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JPMorgan's Growing Loss Shakes Investor Faith

Traders who made calamitous bets on corporate debt have cost JPMorgan Chase nearly $6 billion so far. The bank announced the losses on Friday but said the firm still managed to earn $5 billion in the second quarter. But the impact of the trading loss goes far beyond the bottom line.
NPR

D.C. Mayor Under Fire For Unreported Campaign Cash

The city of Washington, D.C., has seen plenty of political scandals and this year is no exception. Two city council members have pleaded guilty to fraud, and now D.C. mayor Vincent Grey is under pressure to resign amid charges of corruption.
NPR

Texas Voter ID Law Now In Hands Of Three-Judge Panel

The judges are expected to make a decision by late August, and a lot of people outside Texas are interested in the outcome. A number of states have passed voter ID laws, and several await Justice Department "preclearance." If Texas loses, it will almost certainly appeal to the Supreme Court.
NPR

Struggling Families Lift Themselves Out Of Poverty

An Oakland, Calif., nonprofit group encourages low-income families to figure out for themselves what they need to get ahead, and then helps them achieve their goals. Its pilot program for low-income families is proving to be a promising new approach to an old problem.
NPR

Federal Mine Agency Considering Tougher Response On Black Lung

The Mine Safety and Health Administration (MSHA) and the Labor Department are putting together a team of agency experts and lawyers to consider statutory and regulatory weaknesses detailed by NPR and the Center for Public Integrity this week.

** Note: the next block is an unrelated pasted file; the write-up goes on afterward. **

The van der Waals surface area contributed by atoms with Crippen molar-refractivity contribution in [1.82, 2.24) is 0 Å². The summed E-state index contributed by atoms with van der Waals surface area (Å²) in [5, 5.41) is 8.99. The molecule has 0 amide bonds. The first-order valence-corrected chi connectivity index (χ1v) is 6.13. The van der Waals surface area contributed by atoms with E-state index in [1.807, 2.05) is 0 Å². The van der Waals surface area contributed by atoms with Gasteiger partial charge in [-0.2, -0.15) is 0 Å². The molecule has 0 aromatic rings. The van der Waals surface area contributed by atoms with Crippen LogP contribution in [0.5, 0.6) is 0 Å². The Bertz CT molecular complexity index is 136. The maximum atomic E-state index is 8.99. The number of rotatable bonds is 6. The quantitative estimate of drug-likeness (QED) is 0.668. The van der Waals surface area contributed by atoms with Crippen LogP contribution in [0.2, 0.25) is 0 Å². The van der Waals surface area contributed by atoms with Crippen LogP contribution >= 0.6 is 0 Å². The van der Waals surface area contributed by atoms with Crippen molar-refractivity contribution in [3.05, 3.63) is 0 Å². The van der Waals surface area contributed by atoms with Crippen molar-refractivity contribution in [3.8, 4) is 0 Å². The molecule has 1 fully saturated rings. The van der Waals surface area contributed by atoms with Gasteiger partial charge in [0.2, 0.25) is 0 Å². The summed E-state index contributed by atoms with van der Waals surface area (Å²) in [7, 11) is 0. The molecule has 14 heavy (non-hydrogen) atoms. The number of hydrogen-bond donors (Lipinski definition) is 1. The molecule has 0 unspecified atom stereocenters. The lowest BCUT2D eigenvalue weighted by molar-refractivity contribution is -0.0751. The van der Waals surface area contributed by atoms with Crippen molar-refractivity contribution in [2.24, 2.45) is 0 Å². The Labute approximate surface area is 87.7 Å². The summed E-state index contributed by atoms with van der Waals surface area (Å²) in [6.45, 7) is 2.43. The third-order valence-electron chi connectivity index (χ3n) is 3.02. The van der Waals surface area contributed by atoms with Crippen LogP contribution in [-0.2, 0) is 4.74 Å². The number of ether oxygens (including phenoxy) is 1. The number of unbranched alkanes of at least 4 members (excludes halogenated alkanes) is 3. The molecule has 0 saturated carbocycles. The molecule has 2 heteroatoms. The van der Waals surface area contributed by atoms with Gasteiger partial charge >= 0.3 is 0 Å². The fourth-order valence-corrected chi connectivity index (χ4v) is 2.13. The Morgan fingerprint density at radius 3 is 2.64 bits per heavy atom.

NPR

An Olympic-Sized Outrage Grows Over French Fry Sales At The Games

McDonald's deal to block others from selling fries at the Olympics is giving some people heartburn. Hear more tonight on All Things Considered, and check out our Storify of what we're reading now.
NPR

The Nuts And Bolts Of High-Speed Rail

California lawmakers gave the green light to the first phase of construction of high-speed rail in the state. Does this mean that America is on track for faster, sleeker trains? What potential speed bumps still lie ahead? Railroad engineer Christopher Barkan discusses the costs, benefits and state of the technology.
NPR

It's All Politics, July 12, 2012

Mitt Romney, hearing boos at the NAACP convention, now knows what we go through each week on the podcast. President Obama, facing poor economic news, changes the subject with an assault on Romney and the GOP on taxes. Plus updates on Reps Charlie Rangel (victory), Jesse Jackson Jr. (health), Shelley Berkley (ethics) and Thad McCotter (skadoodle).
NPR

Nation's Governors Get What Federal Leaders Miss?

The bipartisan National Governors Association is meeting in Virginia, where they aim to tackle big issues, like how to grow state economies amid national uncertainty. Guest host Maria Hinojosa speaks with Nebraska Governor Dave Heineman, a Republican and outgoing chair of the National Governors Association.

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